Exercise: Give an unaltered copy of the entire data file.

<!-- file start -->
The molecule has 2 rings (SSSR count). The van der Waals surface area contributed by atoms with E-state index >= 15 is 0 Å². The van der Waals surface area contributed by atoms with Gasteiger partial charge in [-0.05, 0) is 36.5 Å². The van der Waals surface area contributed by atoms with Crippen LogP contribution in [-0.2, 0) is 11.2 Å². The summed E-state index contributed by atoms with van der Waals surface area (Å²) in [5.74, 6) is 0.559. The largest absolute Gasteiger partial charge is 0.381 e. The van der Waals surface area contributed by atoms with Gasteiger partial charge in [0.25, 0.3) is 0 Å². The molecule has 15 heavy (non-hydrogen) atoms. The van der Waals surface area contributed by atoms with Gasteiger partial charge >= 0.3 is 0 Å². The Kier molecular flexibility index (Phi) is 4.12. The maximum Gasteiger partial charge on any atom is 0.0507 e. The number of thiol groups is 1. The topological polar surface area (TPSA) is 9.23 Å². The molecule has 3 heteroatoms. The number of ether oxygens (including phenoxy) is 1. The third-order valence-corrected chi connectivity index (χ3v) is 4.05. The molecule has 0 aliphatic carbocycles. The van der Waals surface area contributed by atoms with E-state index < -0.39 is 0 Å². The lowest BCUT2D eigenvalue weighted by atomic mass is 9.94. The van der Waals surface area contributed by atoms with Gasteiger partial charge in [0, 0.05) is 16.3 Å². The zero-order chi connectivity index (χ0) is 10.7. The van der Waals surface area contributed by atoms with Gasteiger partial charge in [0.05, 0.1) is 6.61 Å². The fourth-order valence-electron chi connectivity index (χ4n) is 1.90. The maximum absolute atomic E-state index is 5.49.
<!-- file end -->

The molecule has 2 rings (SSSR count). The van der Waals surface area contributed by atoms with E-state index >= 15 is 0 Å². The van der Waals surface area contributed by atoms with Gasteiger partial charge in [-0.05, 0) is 36.5 Å². The van der Waals surface area contributed by atoms with Crippen LogP contribution in [-0.2, 0) is 11.2 Å². The summed E-state index contributed by atoms with van der Waals surface area (Å²) in [5.74, 6) is 0.559. The largest absolute Gasteiger partial charge is 0.381 e. The van der Waals surface area contributed by atoms with Gasteiger partial charge in [0.25, 0.3) is 0 Å². The molecule has 15 heavy (non-hydrogen) atoms. The van der Waals surface area contributed by atoms with Gasteiger partial charge >= 0.3 is 0 Å². The Kier molecular flexibility index (Phi) is 4.12. The maximum Gasteiger partial charge on any atom is 0.0507 e. The number of thiol groups is 1. The topological polar surface area (TPSA) is 9.23 Å². The molecule has 3 heteroatoms. The number of ether oxygens (including phenoxy) is 1. The third-order valence-corrected chi connectivity index (χ3v) is 4.05. The molecule has 0 aliphatic carbocycles. The van der Waals surface area contributed by atoms with E-state index < -0.39 is 0 Å². The lowest BCUT2D eigenvalue weighted by atomic mass is 9.94. The van der Waals surface area contributed by atoms with Gasteiger partial charge in [0, 0.05) is 16.3 Å². The zero-order chi connectivity index (χ0) is 10.7. The van der Waals surface area contributed by atoms with Gasteiger partial charge in [0.05, 0.1) is 6.61 Å². The fourth-order valence-electron chi connectivity index (χ4n) is 1.90. The maximum absolute atomic E-state index is 5.49.